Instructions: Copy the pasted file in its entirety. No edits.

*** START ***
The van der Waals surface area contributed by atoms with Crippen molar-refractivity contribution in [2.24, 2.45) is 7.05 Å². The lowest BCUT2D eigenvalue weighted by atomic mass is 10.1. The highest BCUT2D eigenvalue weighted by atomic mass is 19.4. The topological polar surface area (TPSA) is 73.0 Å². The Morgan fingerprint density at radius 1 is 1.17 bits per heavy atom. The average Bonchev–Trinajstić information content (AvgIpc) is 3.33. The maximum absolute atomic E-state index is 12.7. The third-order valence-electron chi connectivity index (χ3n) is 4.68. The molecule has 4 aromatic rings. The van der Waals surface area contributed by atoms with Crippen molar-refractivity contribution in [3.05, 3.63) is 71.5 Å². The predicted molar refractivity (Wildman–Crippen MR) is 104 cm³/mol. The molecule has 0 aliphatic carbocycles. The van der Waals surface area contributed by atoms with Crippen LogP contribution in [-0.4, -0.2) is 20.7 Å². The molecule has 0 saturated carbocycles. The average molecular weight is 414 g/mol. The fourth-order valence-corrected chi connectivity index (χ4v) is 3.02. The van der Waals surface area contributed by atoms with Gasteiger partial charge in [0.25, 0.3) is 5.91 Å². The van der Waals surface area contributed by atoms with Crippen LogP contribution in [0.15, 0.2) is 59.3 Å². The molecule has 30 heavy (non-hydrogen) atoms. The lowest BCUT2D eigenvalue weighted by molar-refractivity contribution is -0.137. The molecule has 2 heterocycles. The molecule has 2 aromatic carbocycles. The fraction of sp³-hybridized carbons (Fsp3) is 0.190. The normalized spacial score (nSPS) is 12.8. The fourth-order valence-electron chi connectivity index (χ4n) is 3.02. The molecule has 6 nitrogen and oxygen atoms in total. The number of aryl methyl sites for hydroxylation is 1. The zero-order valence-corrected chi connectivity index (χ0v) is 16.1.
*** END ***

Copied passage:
The van der Waals surface area contributed by atoms with Crippen molar-refractivity contribution in [2.24, 2.45) is 7.05 Å². The lowest BCUT2D eigenvalue weighted by atomic mass is 10.1. The highest BCUT2D eigenvalue weighted by atomic mass is 19.4. The topological polar surface area (TPSA) is 73.0 Å². The Morgan fingerprint density at radius 1 is 1.17 bits per heavy atom. The average Bonchev–Trinajstić information content (AvgIpc) is 3.33. The maximum absolute atomic E-state index is 12.7. The third-order valence-electron chi connectivity index (χ3n) is 4.68. The molecule has 4 aromatic rings. The van der Waals surface area contributed by atoms with Crippen molar-refractivity contribution in [3.05, 3.63) is 71.5 Å². The predicted molar refractivity (Wildman–Crippen MR) is 104 cm³/mol. The molecule has 0 aliphatic carbocycles. The van der Waals surface area contributed by atoms with Crippen LogP contribution in [-0.4, -0.2) is 20.7 Å². The molecule has 0 saturated carbocycles. The average molecular weight is 414 g/mol. The fourth-order valence-corrected chi connectivity index (χ4v) is 3.02. The van der Waals surface area contributed by atoms with Gasteiger partial charge in [0.25, 0.3) is 5.91 Å². The van der Waals surface area contributed by atoms with Crippen LogP contribution in [0.15, 0.2) is 59.3 Å². The molecule has 30 heavy (non-hydrogen) atoms. The lowest BCUT2D eigenvalue weighted by molar-refractivity contribution is -0.137. The molecule has 2 heterocycles. The molecule has 2 aromatic carbocycles. The fraction of sp³-hybridized carbons (Fsp3) is 0.190. The normalized spacial score (nSPS) is 12.8. The fourth-order valence-electron chi connectivity index (χ4n) is 3.02. The molecule has 6 nitrogen and oxygen atoms in total. The number of aryl methyl sites for hydroxylation is 1. The zero-order valence-corrected chi connectivity index (χ0v) is 16.1.